French director Claude Lelouch.
CLAUDE LELOUCH CREATES HIS ROMAN DE GARE
With his 49th film, the legendary French auteur weaves a delicious web of deceit, intrigue and romance.
Editor's Note: This article appears in the May issue of Venice Magazine.
French director Claude Lelouch was born October 30, 1937 in Paris. After some harrowing childhood experiences during WW II, Lelouch survived to become a rabid filmgoer as a child and teen, often skipping school to attend the cinema. He was billing himself as a "cinereporter" when he made his first short documentary films in the mid-1950s. In 1960, he formed Les Films 13 productions, where he produced over two hundred "scopiotones" -- short musical films designed for jukebox use, much like the "Soundies" produced in the U.S. in the 1940s and 1950s.
Lelouch produced, directed, wrote and acted in his first feature, The Right of Man, in 1960. His first international hit in 1966, Un Homme et Une Femme -- aka A Man and a Woman -- captivated audiences with its warmth and simplicity. The film became a sensation, winning a Palm d'Or at Cannes, as well as a Grand Prix award and an Oscar for Best Foreign Film. Lelouch instantly became one of the most popular and influential directors in Europe. One of his most legendary films is the 1976 short Rendez-Vous, in which Lelouch mounted a camera on the front of his Ferarri 275 GTB and tore through the deserted Paris streets at dawn, ignoring all traffic signals, at speeds upwards of 140 km/hour, to his waiting wife. What resulted was one of the greatest sensory experiences ever captured on film, as well as a hefty fine for the director from the Paris authorities after it was screened! To watch Rendez-vous in its entirety, please click below:
Many of Lelouch's subsequent films dealt with the symbiotic relationship between sex and crime, or sex and politics, or crime and politics. Taking a more straightforward approach in his narrative than many of his contemporaries in the French Nouvelle Vague (Jean-Luc Godard, Francois Truffaut, Louis Malle, et al), Lelouch has made 49 films under his Les Films 13 banner since 1960, and enjoyed commercial success with virtually all of them. His 49th film, and his 50th year as a filmmaker, is marked with Roman de Gare, a delicious blend of deceit, intrigue, romance and playful humor that has become a Lelouch signature. Starring veteran French stars Dominique Pinon and Fanny Ardant, as well as newcomer Audrey Dana, Roman de Gare arrives on U.S. screens April 25.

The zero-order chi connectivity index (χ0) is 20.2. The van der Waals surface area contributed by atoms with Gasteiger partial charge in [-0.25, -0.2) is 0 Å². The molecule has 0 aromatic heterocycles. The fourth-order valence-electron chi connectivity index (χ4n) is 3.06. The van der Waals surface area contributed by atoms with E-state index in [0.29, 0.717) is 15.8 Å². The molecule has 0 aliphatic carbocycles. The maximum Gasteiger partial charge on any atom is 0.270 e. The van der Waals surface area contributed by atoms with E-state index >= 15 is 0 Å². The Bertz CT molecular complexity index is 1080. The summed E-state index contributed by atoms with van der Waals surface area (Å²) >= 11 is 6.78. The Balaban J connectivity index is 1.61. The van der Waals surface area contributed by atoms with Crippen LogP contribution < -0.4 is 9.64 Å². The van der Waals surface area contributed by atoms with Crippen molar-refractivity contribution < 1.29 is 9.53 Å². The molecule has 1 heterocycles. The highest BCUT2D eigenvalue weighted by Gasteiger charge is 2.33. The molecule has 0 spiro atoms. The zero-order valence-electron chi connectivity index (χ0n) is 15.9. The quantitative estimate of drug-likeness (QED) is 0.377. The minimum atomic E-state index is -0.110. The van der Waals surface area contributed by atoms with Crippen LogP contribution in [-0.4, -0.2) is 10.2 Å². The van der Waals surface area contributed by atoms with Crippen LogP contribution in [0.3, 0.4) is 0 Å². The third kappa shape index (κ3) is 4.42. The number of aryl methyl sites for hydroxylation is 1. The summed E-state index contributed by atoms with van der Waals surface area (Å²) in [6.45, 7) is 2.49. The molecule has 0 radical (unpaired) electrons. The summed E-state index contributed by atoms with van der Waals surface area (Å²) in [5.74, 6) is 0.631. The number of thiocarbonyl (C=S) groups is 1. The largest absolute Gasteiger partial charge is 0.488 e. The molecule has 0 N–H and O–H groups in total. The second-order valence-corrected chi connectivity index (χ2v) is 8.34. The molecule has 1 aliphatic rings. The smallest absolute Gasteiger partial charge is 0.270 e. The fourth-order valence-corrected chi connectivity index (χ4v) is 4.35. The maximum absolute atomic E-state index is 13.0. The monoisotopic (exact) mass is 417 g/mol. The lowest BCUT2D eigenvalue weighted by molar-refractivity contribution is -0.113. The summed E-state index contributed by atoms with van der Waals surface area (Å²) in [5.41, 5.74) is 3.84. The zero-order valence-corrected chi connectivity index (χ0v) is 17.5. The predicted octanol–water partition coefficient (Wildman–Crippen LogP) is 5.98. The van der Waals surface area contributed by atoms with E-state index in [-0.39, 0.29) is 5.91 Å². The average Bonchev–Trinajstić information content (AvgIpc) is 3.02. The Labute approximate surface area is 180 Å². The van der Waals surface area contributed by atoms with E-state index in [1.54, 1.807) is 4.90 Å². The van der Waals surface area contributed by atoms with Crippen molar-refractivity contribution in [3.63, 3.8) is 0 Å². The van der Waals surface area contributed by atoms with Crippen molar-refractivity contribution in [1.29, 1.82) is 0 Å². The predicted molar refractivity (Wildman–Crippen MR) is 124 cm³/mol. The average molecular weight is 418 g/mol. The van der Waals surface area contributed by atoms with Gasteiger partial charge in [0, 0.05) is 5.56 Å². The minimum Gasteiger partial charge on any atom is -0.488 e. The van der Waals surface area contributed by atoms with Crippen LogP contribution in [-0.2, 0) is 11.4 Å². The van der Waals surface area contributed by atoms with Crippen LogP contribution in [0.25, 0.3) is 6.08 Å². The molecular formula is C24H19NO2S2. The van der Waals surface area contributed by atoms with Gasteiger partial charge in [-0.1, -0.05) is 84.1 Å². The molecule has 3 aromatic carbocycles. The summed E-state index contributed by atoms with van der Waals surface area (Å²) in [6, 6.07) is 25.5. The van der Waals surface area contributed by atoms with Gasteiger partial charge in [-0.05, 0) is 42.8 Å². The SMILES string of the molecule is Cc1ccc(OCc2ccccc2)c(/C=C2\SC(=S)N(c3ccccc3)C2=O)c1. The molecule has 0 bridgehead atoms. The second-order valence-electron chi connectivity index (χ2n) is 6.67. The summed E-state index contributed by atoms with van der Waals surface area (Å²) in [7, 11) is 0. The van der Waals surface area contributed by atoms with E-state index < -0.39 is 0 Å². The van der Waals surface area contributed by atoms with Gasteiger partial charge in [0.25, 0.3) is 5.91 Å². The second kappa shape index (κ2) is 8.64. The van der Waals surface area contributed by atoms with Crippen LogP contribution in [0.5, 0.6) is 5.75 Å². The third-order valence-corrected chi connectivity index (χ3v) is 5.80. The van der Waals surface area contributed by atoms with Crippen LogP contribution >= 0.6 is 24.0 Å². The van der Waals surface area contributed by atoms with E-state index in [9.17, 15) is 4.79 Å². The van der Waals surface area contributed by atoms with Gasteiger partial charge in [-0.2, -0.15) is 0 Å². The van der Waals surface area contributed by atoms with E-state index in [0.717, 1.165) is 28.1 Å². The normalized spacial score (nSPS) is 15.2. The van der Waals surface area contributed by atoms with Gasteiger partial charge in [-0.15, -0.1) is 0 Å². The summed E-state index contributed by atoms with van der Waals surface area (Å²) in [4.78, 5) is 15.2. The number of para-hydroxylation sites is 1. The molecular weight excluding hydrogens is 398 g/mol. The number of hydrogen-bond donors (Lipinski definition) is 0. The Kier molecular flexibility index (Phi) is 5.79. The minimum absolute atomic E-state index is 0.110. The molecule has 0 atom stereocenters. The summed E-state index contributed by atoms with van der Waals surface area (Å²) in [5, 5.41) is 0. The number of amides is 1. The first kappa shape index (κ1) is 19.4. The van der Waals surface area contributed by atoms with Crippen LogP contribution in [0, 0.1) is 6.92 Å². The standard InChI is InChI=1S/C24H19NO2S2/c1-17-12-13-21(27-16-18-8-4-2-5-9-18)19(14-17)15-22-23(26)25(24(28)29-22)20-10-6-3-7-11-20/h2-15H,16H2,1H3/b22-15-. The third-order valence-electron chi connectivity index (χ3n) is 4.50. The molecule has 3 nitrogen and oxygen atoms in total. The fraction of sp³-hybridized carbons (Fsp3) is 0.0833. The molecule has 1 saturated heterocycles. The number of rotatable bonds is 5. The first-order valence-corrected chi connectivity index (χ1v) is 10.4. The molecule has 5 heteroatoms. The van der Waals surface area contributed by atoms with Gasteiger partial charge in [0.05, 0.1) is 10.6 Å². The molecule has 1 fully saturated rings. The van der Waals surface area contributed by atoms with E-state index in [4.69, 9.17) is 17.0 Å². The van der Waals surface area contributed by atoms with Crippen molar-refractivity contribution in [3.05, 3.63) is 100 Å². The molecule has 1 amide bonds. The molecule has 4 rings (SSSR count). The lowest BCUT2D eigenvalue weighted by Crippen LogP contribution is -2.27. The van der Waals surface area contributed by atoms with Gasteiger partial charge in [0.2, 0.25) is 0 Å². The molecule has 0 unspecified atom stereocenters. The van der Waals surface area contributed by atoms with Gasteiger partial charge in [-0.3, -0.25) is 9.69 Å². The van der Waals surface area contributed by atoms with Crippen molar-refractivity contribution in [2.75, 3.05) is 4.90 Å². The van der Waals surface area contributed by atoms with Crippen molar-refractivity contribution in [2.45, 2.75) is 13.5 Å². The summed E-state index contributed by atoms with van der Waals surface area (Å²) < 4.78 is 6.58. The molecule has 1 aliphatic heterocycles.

Claude Lelouch sat down with us poolside at a Beverly Hills hotel recently, along with interpreter Katherine Vallin, to discuss his amazing career and latest cinematic offering.
There are so many different layers to Roman de Gare, like three different films in one. In fact, I could see pieces of all your previous work interspersed throughout Roman de Gare.
Claude Lelouch: Yes, I think it is a film that is a result of 50 years of work. I tried to mix know-how with spontaneity. It’s a film about life with all its contradictions and a mixing of all genres. I am fascinating by the spectacle of life, and by the strength of lies, because I’m afraid the world is being led by lies, much more than the truth, especially now. A lie is a bit like a loan from the bank, and we see today the world of credit is collapsing. Soon the world of lies will collapse as well. Lies are for unhappy people. The truth is reserved for rich people. It’s a luxury. What would the most unhappy people in the world do without lies?
Dominique Pinon and Audrey Dana in Roman de Gare.
Have different parts of your life been based on lies?